In Tribute to Sargent Shriver

Note:  Ironically this was the first post ever entered at Gold Post It.  Its was published May 7, 2007.  I copy and enter it here in memory of Sargent Shriver who died this week at age 95.

I have just read Sarge: The Life and Times of Sargent Shriver.  Most people under the age of 50 know him, if at all, as the father of Maria Shriver or, more remotely, the father-in-law of Arnold Schwarzenegger.  If you’re over 50, you more likely know him as the husband of Eunice Kennedy Shriver, founder of the Special Olympics. A few people, comparatively speaking, will know him as the first Director of the Peace Corps during the 1960’s.

But, only a handful know him as perhaps the greatest visionary and architect of social change in this country during the 20th century. The Peace Corps, the Job Corps, Head Start, Legal Services for the Poor, the OEO… the list is staggering in its breadth and scope exceeded, only perhaps, by the breadth and scope of Shriver’s seemingly infinite energy and profoundly motivating impact upon everyone who ever had the privilege to know or work with him.

Yet, in all that I read and learned in the nearly 700 pages of Scott Stossel’s exhaustive work, nothing has given me more pause than one of Shriver’s most noteworthy speeches, first delivered during the presidential campaign season of 1970 and known as “The Politics of Life” speech. In it, Shriver made “a distinction between the politics of life and the politics of death.”

It is this distinction that has crystallized for me where we are today, 37 years later, as we embark upon yet another political season as the field scrambles to determine who will be the Republican and Democrat candidates for President and Vice President in 2008. It seems that we are, once again, enmeshed in politics…the Politics of Fear.

We are already being subjected to campaign rhetoric from both sides.  Fear is a big issue. It’s a big political issue. Each side wants us to fear the other. Republicans want to capitalize on the fear generated by 911 and have you fear the inability of the Democrats to protect you as well as the certainty that they will increase an already oppressive and obscene tax burden. Democrats want you to fear the effects of a Republican-fueled incestuous relationship between government and private corporations, as well as a foreign policy bent upon imposing our military and global vision upon an increasingly unreceptive and hostile international community. Independents want you to fear both the Republicans and the Democrats simply because they are bigger, more powerful and have been around too long. And trumping all of these, global terrorist cells want you to fear Life itself.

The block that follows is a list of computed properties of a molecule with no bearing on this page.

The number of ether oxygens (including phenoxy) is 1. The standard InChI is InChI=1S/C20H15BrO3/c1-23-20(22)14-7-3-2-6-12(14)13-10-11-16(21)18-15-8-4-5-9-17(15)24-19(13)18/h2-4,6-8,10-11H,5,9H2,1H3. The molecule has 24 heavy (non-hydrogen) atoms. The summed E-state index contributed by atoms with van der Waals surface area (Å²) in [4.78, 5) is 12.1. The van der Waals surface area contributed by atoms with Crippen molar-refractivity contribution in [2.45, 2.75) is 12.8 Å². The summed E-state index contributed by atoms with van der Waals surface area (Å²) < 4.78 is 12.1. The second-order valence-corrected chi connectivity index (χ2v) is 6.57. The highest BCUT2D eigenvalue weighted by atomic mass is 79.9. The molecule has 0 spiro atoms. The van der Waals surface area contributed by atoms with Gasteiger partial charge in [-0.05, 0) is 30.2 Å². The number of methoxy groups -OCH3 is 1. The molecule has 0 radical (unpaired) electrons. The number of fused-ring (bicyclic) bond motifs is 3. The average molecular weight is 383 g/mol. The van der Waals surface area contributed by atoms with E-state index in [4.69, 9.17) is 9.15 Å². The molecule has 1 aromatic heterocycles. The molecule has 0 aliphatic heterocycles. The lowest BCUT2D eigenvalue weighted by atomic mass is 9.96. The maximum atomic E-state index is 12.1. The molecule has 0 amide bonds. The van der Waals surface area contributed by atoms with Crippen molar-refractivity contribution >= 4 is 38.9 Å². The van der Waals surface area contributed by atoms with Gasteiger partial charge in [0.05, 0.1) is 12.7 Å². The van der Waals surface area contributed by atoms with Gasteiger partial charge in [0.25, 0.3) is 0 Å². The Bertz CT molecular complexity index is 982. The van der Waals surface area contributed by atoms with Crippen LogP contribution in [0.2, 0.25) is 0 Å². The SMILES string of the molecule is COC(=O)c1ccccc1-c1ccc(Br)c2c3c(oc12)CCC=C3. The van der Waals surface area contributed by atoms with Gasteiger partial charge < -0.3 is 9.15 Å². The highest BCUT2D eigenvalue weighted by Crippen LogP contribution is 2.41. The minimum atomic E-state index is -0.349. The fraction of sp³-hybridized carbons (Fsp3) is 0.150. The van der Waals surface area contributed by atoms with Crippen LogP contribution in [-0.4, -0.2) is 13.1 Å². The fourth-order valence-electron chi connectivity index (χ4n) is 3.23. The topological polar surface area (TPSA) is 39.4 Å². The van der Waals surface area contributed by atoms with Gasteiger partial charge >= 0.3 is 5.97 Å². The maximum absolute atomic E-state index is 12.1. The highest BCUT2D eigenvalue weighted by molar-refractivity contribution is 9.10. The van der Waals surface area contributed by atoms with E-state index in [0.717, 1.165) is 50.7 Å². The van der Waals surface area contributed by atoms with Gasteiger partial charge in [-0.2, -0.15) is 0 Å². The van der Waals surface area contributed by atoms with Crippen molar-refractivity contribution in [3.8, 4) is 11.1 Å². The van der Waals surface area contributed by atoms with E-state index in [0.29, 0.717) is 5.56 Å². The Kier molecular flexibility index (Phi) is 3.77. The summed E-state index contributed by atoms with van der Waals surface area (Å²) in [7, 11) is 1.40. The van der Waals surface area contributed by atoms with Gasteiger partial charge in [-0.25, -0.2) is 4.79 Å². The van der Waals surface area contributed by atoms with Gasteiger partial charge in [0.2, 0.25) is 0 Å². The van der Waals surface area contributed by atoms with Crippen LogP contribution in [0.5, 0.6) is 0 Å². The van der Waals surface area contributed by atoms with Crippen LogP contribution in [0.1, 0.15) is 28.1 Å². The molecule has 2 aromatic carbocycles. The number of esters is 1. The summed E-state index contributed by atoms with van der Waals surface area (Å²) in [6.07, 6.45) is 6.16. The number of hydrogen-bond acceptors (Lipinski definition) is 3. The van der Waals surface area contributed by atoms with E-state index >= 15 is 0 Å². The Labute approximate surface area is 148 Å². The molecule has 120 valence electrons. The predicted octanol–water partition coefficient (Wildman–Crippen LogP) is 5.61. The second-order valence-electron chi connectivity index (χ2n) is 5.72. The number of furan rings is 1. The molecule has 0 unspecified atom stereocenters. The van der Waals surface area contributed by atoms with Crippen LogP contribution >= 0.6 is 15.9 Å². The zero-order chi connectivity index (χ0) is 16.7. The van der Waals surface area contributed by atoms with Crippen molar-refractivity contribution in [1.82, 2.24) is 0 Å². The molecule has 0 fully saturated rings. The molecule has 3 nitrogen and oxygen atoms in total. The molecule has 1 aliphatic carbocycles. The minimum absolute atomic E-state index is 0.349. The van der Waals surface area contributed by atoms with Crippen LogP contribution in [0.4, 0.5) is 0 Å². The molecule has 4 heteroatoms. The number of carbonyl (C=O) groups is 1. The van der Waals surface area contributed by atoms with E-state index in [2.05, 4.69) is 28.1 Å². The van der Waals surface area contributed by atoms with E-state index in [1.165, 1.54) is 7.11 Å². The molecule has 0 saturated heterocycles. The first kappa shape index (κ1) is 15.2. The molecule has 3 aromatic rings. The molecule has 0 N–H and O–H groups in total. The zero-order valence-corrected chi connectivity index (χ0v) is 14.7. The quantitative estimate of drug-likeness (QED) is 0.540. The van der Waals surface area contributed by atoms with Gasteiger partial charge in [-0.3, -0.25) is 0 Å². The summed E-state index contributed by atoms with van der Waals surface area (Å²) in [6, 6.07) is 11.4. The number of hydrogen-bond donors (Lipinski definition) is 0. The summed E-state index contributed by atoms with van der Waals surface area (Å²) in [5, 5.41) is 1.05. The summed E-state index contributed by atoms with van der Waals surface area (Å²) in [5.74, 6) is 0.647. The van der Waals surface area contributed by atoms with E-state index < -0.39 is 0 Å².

So, ’tis the season to be fearful it seems. Or is it?

My father taught me to believe that in every situation, I always have a choice. If you’re religious, call it Free Will. If you’re not, call it the right to self-determination. No matter what you call it, the ability to choose starts with our thoughts.

What will I think about and, by thinking about it, to what will I give my energy?  If I can choose my thoughts, and my choice is between fear and reason, I choose reason.  Why choose otherwise?  If the choice is between fear and courage, I choose courage. Why choose otherwise?  If the choice is between fear and hope, I choose hope. Why choose otherwise?

So the real issue as we prepare for the onslaught of political rhetoric is choice. Choosing to reject the Politics of Fear.

The illusion, or hologram as I like to call it, is that it’s all about choosing between “us” and “them.” In stark contrast, the reality is that it’s all about reclaiming our inherent and divinely forged right to choose what we think about and how we view the world and it’s future. To choose wisely is to choose reason, courage and hope over fear.

Abdicating the choice is not an option. Failing to make the choice yourself will guarantee that someone will make it for you. And with so many marketing “fear” this season, the odds are with them…unless you campaign instead for the Politics of Reason.  As Americans, born and raised with the concept of liberty and the constitutionally mandated right to vote, we understand the importance and significance of free elections. But it seems we have forgotten and worse still, abdicated the greater right to free thought.

This is a critical moment in the evolution of our individual and collective truth. In order for us to move into the Politics of Reason, we must each turn inward, away from these “external marketers of fear,” and make up our own minds about what we think and what we believe has value.

The paradox holds the answer.

Only by going within, by thinking for ourselves, can we all unite as one in the Politics of Reason and by so doing, collectively reject and annihilate the politics of fear.  For me, the timely and lingering message taken from Sargent Shriver’s life is what one mind, thinking for itself, rejecting the politics of fear, can accomplish.

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